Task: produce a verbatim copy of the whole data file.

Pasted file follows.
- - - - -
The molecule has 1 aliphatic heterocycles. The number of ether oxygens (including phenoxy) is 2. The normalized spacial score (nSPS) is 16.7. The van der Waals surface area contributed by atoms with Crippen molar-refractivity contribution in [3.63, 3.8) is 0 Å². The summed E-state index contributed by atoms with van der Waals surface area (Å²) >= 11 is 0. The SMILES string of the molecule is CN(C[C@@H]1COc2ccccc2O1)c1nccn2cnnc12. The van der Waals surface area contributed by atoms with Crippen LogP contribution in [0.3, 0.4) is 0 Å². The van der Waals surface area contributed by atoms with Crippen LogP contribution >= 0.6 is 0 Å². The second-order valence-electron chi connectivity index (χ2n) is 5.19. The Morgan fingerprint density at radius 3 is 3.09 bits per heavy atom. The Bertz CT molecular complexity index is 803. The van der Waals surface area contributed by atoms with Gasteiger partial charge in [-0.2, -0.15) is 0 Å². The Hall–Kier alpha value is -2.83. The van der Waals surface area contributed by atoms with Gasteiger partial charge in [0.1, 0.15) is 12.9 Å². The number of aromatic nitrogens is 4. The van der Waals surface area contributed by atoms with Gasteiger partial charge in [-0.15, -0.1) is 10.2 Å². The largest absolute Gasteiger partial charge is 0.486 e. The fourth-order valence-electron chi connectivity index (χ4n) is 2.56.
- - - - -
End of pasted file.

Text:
The molecule has 1 aliphatic heterocycles. The number of ether oxygens (including phenoxy) is 2. The normalized spacial score (nSPS) is 16.7. The van der Waals surface area contributed by atoms with Crippen molar-refractivity contribution in [3.63, 3.8) is 0 Å². The summed E-state index contributed by atoms with van der Waals surface area (Å²) >= 11 is 0. The SMILES string of the molecule is CN(C[C@@H]1COc2ccccc2O1)c1nccn2cnnc12. The van der Waals surface area contributed by atoms with Crippen LogP contribution in [0.3, 0.4) is 0 Å². The van der Waals surface area contributed by atoms with Crippen LogP contribution >= 0.6 is 0 Å². The second-order valence-electron chi connectivity index (χ2n) is 5.19. The Morgan fingerprint density at radius 3 is 3.09 bits per heavy atom. The Bertz CT molecular complexity index is 803. The van der Waals surface area contributed by atoms with Gasteiger partial charge in [-0.2, -0.15) is 0 Å². The Hall–Kier alpha value is -2.83. The van der Waals surface area contributed by atoms with Gasteiger partial charge in [0.1, 0.15) is 12.9 Å². The number of aromatic nitrogens is 4. The van der Waals surface area contributed by atoms with Gasteiger partial charge in [-0.15, -0.1) is 10.2 Å². The largest absolute Gasteiger partial charge is 0.486 e. The fourth-order valence-electron chi connectivity index (χ4n) is 2.56.